Easy Machine Learning Tricks for Linux Developers in 2018


How deep learning becomes easy to integrate with your application

Learning ML in 5 minutes

I love this Matrix scene where you can learn Kung fu in the blink of an eye! It would be cool if learning and embedding machine learning in your application was that easy… Well, now it is!

This application can really be your application, so let’s do it with “Kung fu” style!

Loud ML is your best Kung fu trick

This is 2018 and you can find machine learning APIs available widely, both with and without cloud service connectivity. We will use today an API named Loud ML (www.loudml.io) that can be installed on your favorite Linux host.

It facilitates deep learning usage in many ways:

  • It is data source agnostic (it will connect to all major NoSQL databases) which is cool because learning requires a lot of historic data: pulling data and formatting the data to apply machine learning is no longer a pain.
  • The API are well-documented with a CLI and REST endpoints so it can be controlled remotely
  • The developer edition is free!

Getting started: First five minutes with Loud ML

The package is currently available in RPM and DEB format so you can install it on most Linux distributions using standard tools. For example, in EL7:

$ yum install loudml

After installation, find the configuration file located in /etc/loudml/config.yml

You must declare the data sources i.e. where to read the data and how to connect to NoSQL databases.

The Loud ML 1.1 beta release already supports popular databases InfluxDb and Elasticsearch.

To configure InfluxDb, define the name and address to connect to the database:

- name: my-influx-datasource
type: influxdb
addr: <host>:<port>
database: <your database name, e.g. telegraf>

To configure Elasticsearch, define the address of your node and name of the index (aka index pattern) to pull the data:

- name: my-elastic-datasource
type: elasticsearch
addr: <host>:<port>
index: <your index name or index pattern>

Your first predictive model

Say your InfluxDb database (or your Elasticsearch indexes) contains CPU measurements for the server hosting your web application, let’s name them cpu_load, and you have 30 days of history with 1 minute resolution.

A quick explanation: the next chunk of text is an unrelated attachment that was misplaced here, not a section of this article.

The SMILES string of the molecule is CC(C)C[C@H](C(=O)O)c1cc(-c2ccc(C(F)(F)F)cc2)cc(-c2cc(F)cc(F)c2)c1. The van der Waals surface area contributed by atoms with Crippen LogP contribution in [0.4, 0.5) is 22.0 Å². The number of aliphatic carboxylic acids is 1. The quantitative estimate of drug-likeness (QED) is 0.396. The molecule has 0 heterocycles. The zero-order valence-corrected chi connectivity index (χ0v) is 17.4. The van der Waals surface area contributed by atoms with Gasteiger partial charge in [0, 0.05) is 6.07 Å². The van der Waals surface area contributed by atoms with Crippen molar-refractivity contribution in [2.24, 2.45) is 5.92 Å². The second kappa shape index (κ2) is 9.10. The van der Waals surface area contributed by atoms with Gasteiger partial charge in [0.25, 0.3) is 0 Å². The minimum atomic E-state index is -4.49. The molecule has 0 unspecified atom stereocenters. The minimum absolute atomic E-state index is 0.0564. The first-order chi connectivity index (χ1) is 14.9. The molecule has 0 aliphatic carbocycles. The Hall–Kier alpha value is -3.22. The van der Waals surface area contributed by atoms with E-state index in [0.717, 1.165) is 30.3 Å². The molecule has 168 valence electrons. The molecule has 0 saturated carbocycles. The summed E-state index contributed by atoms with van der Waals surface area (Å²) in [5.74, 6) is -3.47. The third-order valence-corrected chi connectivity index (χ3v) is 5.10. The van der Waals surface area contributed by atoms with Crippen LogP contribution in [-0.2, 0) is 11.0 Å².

Your first model will predict a single feature avg_cpu_load, and will:

  • average data over five-minute intervals (the bucket_interval); and
  • assume the last three bucket intervals (span=3, so, in total 15 minutes) will be used to guess the next cpu_load value.

Let’s create this model using the CLI.

First, you must write the file that describe your model. This file can be either JSON or YAML.

We will define in model.yml file a single ‘feature’ to learn the shape of the average cpu load using 5 minutes bucket intervals:

name: my-timeseries-model
type: timeseries
default_datasource: my-influx-datasource
# Size of buckets for data aggregation and prediction 
bucket_interval: 5m
# Number of preceding buckets required to predict the next bucket
span: 3
interval: 60s
offset: 30
max_evals: 5
- name: avg_cpu_load
measurement: system
metric: avg
field: cpu_load
default: 0

And now, let’s create this first model:

$ loudml create-model model.yml

The Kung fu lesson is about to begin. By training this model, it will learn how the data evolves over time. You can think of deep learning as a way to approximate *any* function.

The model training is launched with the following command:

$ loudml train <model_name> --from <from_date> --to <to_date>

Accepted date formats are:

  • UNIX timestamp in seconds
  • ISO 8601 format, example: 2018–01–26T16:47:25Z
  • Relative date, example: now-20s, now-45m, now-3h, now-1d, now-3w…

We will train the above model using a 30 days history:

$ loudml train my-timeseries-model --from now-30d --to now

When it’s done, the command will report the accuracy percentage: the higher the better!

To show additional model information, you can run:

$ loudml show-model <model_name>

It is show time! Predictive capabilities

You know Kung fu, so let’s practice. You’ve trained a model. Now, you can make this model output predictions for avg_cpu_load on a regular interval. This output may be written to another data source, your application, or merely stdout, and compared to the actual values for anomaly detection.

You can enable the loudmld service to execute in the background; if you are running EL7 the system command will be:

$ systemctl enable loudmld.service
$ systemctl start loudmld.service

The loudmld process exposes a HTTP API that you can control using curl. To start predicting future avg_cpu_load values, you can issue this curl command:

curl http://localhost:8077/models/my-timeseries-model/_start

It will tell the loudmld process to wake up at periodic intervals (interval in config.yml — don’t confuse with bucket_interval), pull the data from your data source, and finally output the predicted values to the time series database.

The original data in purple; the predictions in green

If you’re using InfluxDb, you can visualize the result using Chronograf. The prediction is stored in the same database under the measurement called prediction_<model_name> and must be displayed using a GROUB BY time(bucket_interval) query.

Hopefully, this first Kung fu lesson has been a success!

Loud ML documentation is available on Github (https://github.com/regel/loudml) and online at www.loudml.io/guide